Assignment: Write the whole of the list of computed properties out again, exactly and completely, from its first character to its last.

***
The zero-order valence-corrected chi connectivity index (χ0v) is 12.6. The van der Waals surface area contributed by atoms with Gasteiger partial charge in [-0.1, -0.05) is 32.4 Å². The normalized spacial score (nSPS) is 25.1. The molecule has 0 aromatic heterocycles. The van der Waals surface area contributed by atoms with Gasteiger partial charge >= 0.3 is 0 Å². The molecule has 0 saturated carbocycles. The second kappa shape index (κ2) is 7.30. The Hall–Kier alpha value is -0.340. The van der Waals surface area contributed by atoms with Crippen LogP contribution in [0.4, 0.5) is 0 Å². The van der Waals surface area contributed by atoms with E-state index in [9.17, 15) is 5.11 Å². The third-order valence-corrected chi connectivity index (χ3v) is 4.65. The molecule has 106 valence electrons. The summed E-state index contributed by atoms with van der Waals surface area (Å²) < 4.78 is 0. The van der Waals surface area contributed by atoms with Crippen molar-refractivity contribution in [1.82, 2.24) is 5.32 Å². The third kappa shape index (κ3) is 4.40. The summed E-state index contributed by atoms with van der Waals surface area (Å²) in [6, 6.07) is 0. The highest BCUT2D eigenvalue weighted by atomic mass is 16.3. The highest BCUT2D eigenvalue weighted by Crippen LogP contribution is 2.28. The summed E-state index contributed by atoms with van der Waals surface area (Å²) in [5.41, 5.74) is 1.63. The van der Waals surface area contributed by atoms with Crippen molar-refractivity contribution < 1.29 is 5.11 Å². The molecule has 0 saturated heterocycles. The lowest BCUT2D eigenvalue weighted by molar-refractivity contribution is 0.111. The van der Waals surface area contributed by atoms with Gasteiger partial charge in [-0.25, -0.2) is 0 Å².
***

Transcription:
The zero-order valence-corrected chi connectivity index (χ0v) is 12.6. The van der Waals surface area contributed by atoms with Gasteiger partial charge in [-0.1, -0.05) is 32.4 Å². The normalized spacial score (nSPS) is 25.1. The molecule has 0 aromatic heterocycles. The van der Waals surface area contributed by atoms with Gasteiger partial charge >= 0.3 is 0 Å². The molecule has 0 saturated carbocycles. The second kappa shape index (κ2) is 7.30. The Hall–Kier alpha value is -0.340. The van der Waals surface area contributed by atoms with Crippen LogP contribution in [0.4, 0.5) is 0 Å². The van der Waals surface area contributed by atoms with E-state index in [9.17, 15) is 5.11 Å². The third-order valence-corrected chi connectivity index (χ3v) is 4.65. The molecule has 106 valence electrons. The summed E-state index contributed by atoms with van der Waals surface area (Å²) < 4.78 is 0. The van der Waals surface area contributed by atoms with Crippen molar-refractivity contribution in [1.82, 2.24) is 5.32 Å². The third kappa shape index (κ3) is 4.40. The summed E-state index contributed by atoms with van der Waals surface area (Å²) in [6, 6.07) is 0. The highest BCUT2D eigenvalue weighted by atomic mass is 16.3. The highest BCUT2D eigenvalue weighted by Crippen LogP contribution is 2.28. The summed E-state index contributed by atoms with van der Waals surface area (Å²) in [5.41, 5.74) is 1.63. The van der Waals surface area contributed by atoms with Crippen molar-refractivity contribution < 1.29 is 5.11 Å². The molecule has 0 saturated heterocycles. The lowest BCUT2D eigenvalue weighted by molar-refractivity contribution is 0.111. The van der Waals surface area contributed by atoms with Gasteiger partial charge in [-0.25, -0.2) is 0 Å².